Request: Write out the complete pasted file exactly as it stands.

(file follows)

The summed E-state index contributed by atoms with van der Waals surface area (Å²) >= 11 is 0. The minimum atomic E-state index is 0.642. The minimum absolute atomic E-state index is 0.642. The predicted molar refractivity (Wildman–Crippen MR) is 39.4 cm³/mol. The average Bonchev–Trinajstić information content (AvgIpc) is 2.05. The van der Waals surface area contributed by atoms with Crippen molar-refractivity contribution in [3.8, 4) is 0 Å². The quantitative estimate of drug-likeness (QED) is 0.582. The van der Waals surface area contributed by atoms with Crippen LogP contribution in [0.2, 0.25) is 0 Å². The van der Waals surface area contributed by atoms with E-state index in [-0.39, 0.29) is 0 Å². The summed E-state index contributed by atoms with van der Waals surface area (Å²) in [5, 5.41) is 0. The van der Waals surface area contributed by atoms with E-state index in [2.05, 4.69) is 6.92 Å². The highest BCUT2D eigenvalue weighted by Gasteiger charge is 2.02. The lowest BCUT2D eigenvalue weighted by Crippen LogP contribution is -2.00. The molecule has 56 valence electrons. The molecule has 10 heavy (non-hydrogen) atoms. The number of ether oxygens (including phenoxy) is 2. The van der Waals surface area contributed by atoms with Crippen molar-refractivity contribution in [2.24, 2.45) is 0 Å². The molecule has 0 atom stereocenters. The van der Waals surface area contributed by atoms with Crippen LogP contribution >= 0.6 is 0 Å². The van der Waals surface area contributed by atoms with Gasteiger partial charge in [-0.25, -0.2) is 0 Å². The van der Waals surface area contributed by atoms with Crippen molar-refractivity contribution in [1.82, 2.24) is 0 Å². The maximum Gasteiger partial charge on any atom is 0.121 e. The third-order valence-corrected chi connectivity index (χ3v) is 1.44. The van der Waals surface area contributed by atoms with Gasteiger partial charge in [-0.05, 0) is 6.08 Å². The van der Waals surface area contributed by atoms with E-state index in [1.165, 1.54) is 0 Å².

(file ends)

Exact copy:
The summed E-state index contributed by atoms with van der Waals surface area (Å²) >= 11 is 0. The minimum atomic E-state index is 0.642. The minimum absolute atomic E-state index is 0.642. The predicted molar refractivity (Wildman–Crippen MR) is 39.4 cm³/mol. The average Bonchev–Trinajstić information content (AvgIpc) is 2.05. The van der Waals surface area contributed by atoms with Crippen molar-refractivity contribution in [3.8, 4) is 0 Å². The quantitative estimate of drug-likeness (QED) is 0.582. The van der Waals surface area contributed by atoms with Crippen LogP contribution in [0.2, 0.25) is 0 Å². The van der Waals surface area contributed by atoms with E-state index in [-0.39, 0.29) is 0 Å². The summed E-state index contributed by atoms with van der Waals surface area (Å²) in [5, 5.41) is 0. The van der Waals surface area contributed by atoms with E-state index in [2.05, 4.69) is 6.92 Å². The highest BCUT2D eigenvalue weighted by Gasteiger charge is 2.02. The lowest BCUT2D eigenvalue weighted by Crippen LogP contribution is -2.00. The molecule has 56 valence electrons. The molecule has 10 heavy (non-hydrogen) atoms. The number of ether oxygens (including phenoxy) is 2. The van der Waals surface area contributed by atoms with Crippen molar-refractivity contribution in [2.24, 2.45) is 0 Å². The molecule has 0 atom stereocenters. The van der Waals surface area contributed by atoms with Crippen LogP contribution >= 0.6 is 0 Å². The van der Waals surface area contributed by atoms with Gasteiger partial charge in [-0.25, -0.2) is 0 Å². The van der Waals surface area contributed by atoms with Crippen molar-refractivity contribution in [1.82, 2.24) is 0 Å². The maximum Gasteiger partial charge on any atom is 0.121 e. The third-order valence-corrected chi connectivity index (χ3v) is 1.44. The van der Waals surface area contributed by atoms with Gasteiger partial charge in [-0.05, 0) is 6.08 Å². The van der Waals surface area contributed by atoms with E-state index in [1.165, 1.54) is 0 Å².